As well as the film, the display at Riverside will see classic cars positioned on a rising “road” that follows the curve of the Zaha Hadid-designed museum. The display itself was designed by Event Communications.

Drivers from classic car club Friends of the Rest and Be Thankful took part in the re-enactment, which was filmed by Glasgow-based software firm 55 Degrees. Camera and sound crews positioned in key locations captured the cars as they came roaring up the glen. The cars included a 1924 Bugatti Type T, a Daimler Dart, an Austin Healey 3000, an MG MGA, a 1910 Ford Model T, a 1930 MG M-Type Midget Boat Tail Speedster, and a Cooper MG once driven by Stirling Moss.

Accompanying the racing footage will be in-car commentary, and interviews with former drivers and spectators from the 1950s and 1960s races, when hundreds of people perched amid the heathered slopes of Glen Croe to watch the races. For the en-enactment, curious passers-by and nearby residents lined the route.

Councillor Gordon Matheson, Leader of Glasgow City Council and Trustee of the Riverside Museum Appeal, said: “It’s wonderful that the Rest and Be Thankful and its historic hillclimbs are being immortalised in the new Riverside Museum. They’re an important part of Scotland’s motoring heritage, and I’m extremely grateful to the Friends of the Rest and Be Thankful and the communities of Arrochar, Ardlui, Tarbet and Succoth for their help in making this exciting film.”

Andrew Davidson, owner of Glencroe Farm and the old road, said, “I’m delighted that the Rest and Be Thankful hill climb was used to film footage on the old road for the new Riverside Museum display. It was a joy to watch fellow members of the Friends of the Rest group re-creating the road’s glory days in their classic cars.”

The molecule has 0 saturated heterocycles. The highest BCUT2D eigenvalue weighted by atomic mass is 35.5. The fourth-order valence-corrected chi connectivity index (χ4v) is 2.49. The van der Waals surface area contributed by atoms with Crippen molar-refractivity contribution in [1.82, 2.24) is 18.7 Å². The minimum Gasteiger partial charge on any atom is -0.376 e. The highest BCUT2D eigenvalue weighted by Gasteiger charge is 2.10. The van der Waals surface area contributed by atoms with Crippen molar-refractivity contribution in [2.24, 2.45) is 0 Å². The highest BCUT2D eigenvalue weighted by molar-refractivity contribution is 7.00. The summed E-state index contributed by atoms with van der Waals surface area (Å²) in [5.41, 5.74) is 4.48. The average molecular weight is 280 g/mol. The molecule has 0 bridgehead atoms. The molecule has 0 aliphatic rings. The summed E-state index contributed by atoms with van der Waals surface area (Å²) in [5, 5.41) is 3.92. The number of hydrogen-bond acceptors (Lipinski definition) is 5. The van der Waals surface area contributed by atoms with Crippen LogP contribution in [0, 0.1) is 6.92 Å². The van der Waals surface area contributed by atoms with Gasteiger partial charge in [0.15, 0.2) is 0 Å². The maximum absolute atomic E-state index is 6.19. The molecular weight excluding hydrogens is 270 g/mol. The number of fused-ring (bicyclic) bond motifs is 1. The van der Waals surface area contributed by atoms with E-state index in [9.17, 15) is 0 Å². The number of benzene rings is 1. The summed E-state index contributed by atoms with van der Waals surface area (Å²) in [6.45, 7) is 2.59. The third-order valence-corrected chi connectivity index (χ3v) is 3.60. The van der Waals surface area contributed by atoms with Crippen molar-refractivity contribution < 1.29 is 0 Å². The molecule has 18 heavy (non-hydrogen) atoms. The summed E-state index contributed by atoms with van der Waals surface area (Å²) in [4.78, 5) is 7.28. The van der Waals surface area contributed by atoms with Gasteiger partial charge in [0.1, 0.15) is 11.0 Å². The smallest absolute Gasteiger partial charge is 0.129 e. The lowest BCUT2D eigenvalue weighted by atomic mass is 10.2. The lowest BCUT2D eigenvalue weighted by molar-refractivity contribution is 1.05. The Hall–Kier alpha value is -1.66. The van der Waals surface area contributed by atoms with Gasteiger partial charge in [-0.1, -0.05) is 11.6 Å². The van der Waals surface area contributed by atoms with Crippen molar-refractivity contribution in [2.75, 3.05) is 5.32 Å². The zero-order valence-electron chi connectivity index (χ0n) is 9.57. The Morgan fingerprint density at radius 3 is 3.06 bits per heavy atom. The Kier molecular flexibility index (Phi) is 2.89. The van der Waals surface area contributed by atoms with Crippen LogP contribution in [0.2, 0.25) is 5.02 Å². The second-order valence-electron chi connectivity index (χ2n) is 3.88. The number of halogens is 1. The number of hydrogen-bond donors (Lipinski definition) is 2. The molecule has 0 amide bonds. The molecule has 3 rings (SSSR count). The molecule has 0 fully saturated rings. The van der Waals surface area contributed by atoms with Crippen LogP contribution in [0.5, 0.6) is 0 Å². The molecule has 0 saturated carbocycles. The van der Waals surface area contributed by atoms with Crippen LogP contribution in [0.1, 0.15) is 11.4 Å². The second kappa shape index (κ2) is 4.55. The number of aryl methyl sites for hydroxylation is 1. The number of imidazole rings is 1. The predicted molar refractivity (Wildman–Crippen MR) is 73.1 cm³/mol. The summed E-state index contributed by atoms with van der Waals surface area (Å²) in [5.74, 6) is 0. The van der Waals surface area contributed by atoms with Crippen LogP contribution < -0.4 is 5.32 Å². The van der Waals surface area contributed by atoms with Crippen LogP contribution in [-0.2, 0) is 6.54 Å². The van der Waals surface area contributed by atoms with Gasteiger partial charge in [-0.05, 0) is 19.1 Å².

Gavin McLellan, Director of the Riverside Museum Appeal, said: “The dramatic re-enactment of the Rest and be Thankful hillclimb is another example of the public support for the new Riverside Museum, with so many people giving up their time to support this film. With opening day just over two months away, there’s still time for everyone to have a place inside this new museum. A donation to the Riverside Museum Appeal will ensure that your name or that of someone you love will be a permanent presence inside the museum, just like those who starred in this exciting re-creation. We’ve raised £4.2million and have less than £1million to go – a terrific achievement. To donate online, please visit www.riversideappeal.org or text the word ‘Riverside’ and your name to 70700 to give £5.”

Riverside Museum and The Tall Ship Glenlee opens to the public on 21st June at 10am.

Written by riversidestaff

April 24, 2011 at 7:29 am

Posted in Curators, Design

Museum drama brings Glasgow’s wartime subway to life

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Copyright: Culture & Sport Glasgow (Museums)

More than 50 volunteers and professional actors donned 1940s costumes to star in an innovative short film that will be broadcast on an antique subway train inside the new Riverside Museum.

The 28-minute period drama is set on the 1930s subway car, a well-known feature of the old Museum of Transport at Kelvin Hall, and part of Glasgow Museums’ collection. Visitors to Riverside Museum will be able to board the subway and watch the performance, which will be back-projected onto the end of the train.

During the drama, the 17 actors and 36 extras board and alight at various “stations” on the route.  One of these stations included Merkland Street Station, which was bombed in 1940 and re-opened the following year.  The drama is set a few weeks after the station re-opened with travellers still anxious about the risks of attack.  Despite the fears, Glasgow’s subway was regarded as a safe way to travel during the Second World War, and by 1945 more than 34 million people were travelling on it.

Joseph Briffa, Head of Film and Video at 55degrees, the multi-media production company that made the film, said the production was one of the most ambitious and challenging shoots they’d ever worked on.  He said, “We had some 60 actors entering and leaving the subway carriage at very specific timings based on a real-time circuit of the subway in 1941, all in single 30-minute long takes. If there was the slightest mistake we had to re-set and return to the beginning. The technical challenge of this was extreme to say the least, and the level of concentration by everyone on set to make this happen was incredible.”